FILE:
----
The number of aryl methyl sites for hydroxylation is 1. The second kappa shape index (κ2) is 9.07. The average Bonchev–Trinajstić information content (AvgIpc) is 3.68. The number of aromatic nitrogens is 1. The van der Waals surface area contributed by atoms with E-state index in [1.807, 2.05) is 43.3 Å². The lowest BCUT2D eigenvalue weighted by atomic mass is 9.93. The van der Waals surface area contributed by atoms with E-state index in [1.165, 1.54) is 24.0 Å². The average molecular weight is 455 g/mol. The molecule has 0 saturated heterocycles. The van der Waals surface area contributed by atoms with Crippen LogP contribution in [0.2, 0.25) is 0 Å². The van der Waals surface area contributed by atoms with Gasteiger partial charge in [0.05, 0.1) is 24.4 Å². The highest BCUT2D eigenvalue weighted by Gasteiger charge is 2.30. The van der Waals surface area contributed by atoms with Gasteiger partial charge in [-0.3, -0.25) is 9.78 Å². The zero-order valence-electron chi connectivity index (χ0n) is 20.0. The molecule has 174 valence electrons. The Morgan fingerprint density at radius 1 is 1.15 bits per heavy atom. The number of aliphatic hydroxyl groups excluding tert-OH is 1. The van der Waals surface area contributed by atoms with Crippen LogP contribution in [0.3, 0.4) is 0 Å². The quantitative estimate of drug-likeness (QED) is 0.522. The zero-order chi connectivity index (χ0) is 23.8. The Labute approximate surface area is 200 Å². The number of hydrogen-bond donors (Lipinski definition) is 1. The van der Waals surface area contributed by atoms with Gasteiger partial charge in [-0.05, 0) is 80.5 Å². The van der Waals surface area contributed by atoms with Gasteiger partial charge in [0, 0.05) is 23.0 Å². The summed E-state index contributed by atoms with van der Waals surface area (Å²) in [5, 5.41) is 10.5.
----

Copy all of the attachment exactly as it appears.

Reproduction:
The number of aryl methyl sites for hydroxylation is 1. The second kappa shape index (κ2) is 9.07. The average Bonchev–Trinajstić information content (AvgIpc) is 3.68. The number of aromatic nitrogens is 1. The van der Waals surface area contributed by atoms with E-state index in [1.807, 2.05) is 43.3 Å². The lowest BCUT2D eigenvalue weighted by atomic mass is 9.93. The van der Waals surface area contributed by atoms with E-state index in [1.165, 1.54) is 24.0 Å². The average molecular weight is 455 g/mol. The molecule has 0 saturated heterocycles. The van der Waals surface area contributed by atoms with Crippen LogP contribution in [0.2, 0.25) is 0 Å². The van der Waals surface area contributed by atoms with Gasteiger partial charge in [0.05, 0.1) is 24.4 Å². The highest BCUT2D eigenvalue weighted by Gasteiger charge is 2.30. The van der Waals surface area contributed by atoms with Gasteiger partial charge in [-0.3, -0.25) is 9.78 Å². The zero-order valence-electron chi connectivity index (χ0n) is 20.0. The molecule has 174 valence electrons. The Morgan fingerprint density at radius 1 is 1.15 bits per heavy atom. The number of aliphatic hydroxyl groups excluding tert-OH is 1. The van der Waals surface area contributed by atoms with Crippen LogP contribution in [0.3, 0.4) is 0 Å². The quantitative estimate of drug-likeness (QED) is 0.522. The zero-order chi connectivity index (χ0) is 23.8. The Labute approximate surface area is 200 Å². The number of hydrogen-bond donors (Lipinski definition) is 1. The van der Waals surface area contributed by atoms with Gasteiger partial charge in [-0.05, 0) is 80.5 Å². The van der Waals surface area contributed by atoms with Gasteiger partial charge in [0, 0.05) is 23.0 Å². The summed E-state index contributed by atoms with van der Waals surface area (Å²) in [5, 5.41) is 10.5.